Indira Jaising writes: Why Attorney General and the Central Government’s contempt of court petitions against Advocate Prashant Bhushan stand on thin ice
Indira Jaising | The Leaflet | February 6, 2019
When the truth is stated, it does not “scandalise” the court. If it is true that the Selection Committee HPC held on January 10, 2019 did not select M Nageswara Rao as the interim director, then the question of “scandalising” the court may not arise. Moreover, the contempt application suggests that Prashant Bhushan has “scandalised” a sitting judge of the Supreme Court of India. It is true that Justice Sikri was a member of the Selection Committee, but while sitting on the Committee he was not performing a judicial function but an executive function of making a selection to a post.
From a contempt of Court application in the Central Bureau of Investigation (CBI) versus the State of West Bengal case, we move to Contempt of Court in the Attorney of General for India versus Prashant Bhushan and Government of India versus Prashant Bhushan, set for hearing today.
This is not the first time that advocate Prashant Bhushan is facing an application for Contempt of Court. However, what makes it stand out is the fact that the Attorney General for India, K K Venugopal, is the applicant who has signed his own affidavit and alleged that Prashant Bhushan has committed contempt not only of the Court but also of the Attorney General with the following tweet:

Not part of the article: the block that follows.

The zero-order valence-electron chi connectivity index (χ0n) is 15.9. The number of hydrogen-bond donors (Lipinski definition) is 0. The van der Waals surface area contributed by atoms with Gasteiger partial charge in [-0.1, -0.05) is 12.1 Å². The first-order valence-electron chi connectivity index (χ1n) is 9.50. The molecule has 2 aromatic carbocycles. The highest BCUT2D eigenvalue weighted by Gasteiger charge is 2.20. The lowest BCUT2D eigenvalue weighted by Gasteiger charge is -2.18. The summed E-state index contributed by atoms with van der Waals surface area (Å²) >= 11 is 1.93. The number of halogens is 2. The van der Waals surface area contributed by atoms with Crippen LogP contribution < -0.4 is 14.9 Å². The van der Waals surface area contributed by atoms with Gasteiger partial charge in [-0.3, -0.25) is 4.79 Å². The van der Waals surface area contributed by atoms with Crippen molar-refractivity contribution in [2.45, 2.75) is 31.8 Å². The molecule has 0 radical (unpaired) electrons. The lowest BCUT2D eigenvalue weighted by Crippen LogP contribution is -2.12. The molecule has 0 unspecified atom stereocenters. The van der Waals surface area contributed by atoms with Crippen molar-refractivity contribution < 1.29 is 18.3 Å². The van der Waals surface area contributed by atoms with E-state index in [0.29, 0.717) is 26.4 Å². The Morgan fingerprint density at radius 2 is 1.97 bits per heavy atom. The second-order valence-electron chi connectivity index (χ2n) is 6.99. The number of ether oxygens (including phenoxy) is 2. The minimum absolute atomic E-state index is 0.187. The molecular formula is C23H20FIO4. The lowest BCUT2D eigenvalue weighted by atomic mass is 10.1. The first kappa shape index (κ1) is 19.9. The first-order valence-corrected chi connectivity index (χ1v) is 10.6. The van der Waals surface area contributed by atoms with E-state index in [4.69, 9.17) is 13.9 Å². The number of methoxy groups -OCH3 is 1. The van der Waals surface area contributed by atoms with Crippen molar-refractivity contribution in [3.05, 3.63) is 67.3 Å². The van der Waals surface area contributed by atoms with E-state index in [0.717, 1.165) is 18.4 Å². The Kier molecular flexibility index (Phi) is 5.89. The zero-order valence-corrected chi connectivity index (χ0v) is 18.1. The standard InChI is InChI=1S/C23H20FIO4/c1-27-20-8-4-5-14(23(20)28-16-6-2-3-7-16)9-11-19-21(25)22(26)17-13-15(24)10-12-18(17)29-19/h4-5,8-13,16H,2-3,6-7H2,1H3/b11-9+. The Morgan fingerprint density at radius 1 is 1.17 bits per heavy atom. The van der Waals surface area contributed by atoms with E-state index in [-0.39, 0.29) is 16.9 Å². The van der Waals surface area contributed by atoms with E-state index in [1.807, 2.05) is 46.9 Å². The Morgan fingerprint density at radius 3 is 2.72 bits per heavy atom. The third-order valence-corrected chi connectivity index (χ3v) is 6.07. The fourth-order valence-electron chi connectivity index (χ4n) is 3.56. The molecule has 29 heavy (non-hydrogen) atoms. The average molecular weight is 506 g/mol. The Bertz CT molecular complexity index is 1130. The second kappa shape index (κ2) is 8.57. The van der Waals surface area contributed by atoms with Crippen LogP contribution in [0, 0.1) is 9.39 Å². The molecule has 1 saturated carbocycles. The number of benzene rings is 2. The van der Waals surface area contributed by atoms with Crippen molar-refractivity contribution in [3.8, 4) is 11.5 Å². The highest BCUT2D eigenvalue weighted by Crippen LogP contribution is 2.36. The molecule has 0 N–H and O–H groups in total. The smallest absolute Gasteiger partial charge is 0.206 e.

This tweet, according to the Attorney General, casts aspersion on the “integrity” and “honesty” of the Attorney General by suggesting that he (the AG) “misled” the court and hence Prashant Bhushan has committed contempt of court. Prashant the application says, has also cast an aspersion on a sitting judge of the Supreme Court.
Further, the Attorney General says that Prashant Bhushan has “scandalised” the court. He has also commented on a matter, which is sub-judice before the Court, says the application. He has also cast aspersions on a sitting judge of the Supreme Court of India, in suggesting that the minutes of the HPC were “perhaps fabricated”.
The Attorney General filed a redacted version of the minutes of the HPC held on January 10, 2019 in a sealed cover and opened the sealed cover for the judges eyes only. While doing so, he is reported to have said in the open court that the decision to appoint the interim director CBI had the consent/approval of the HPC.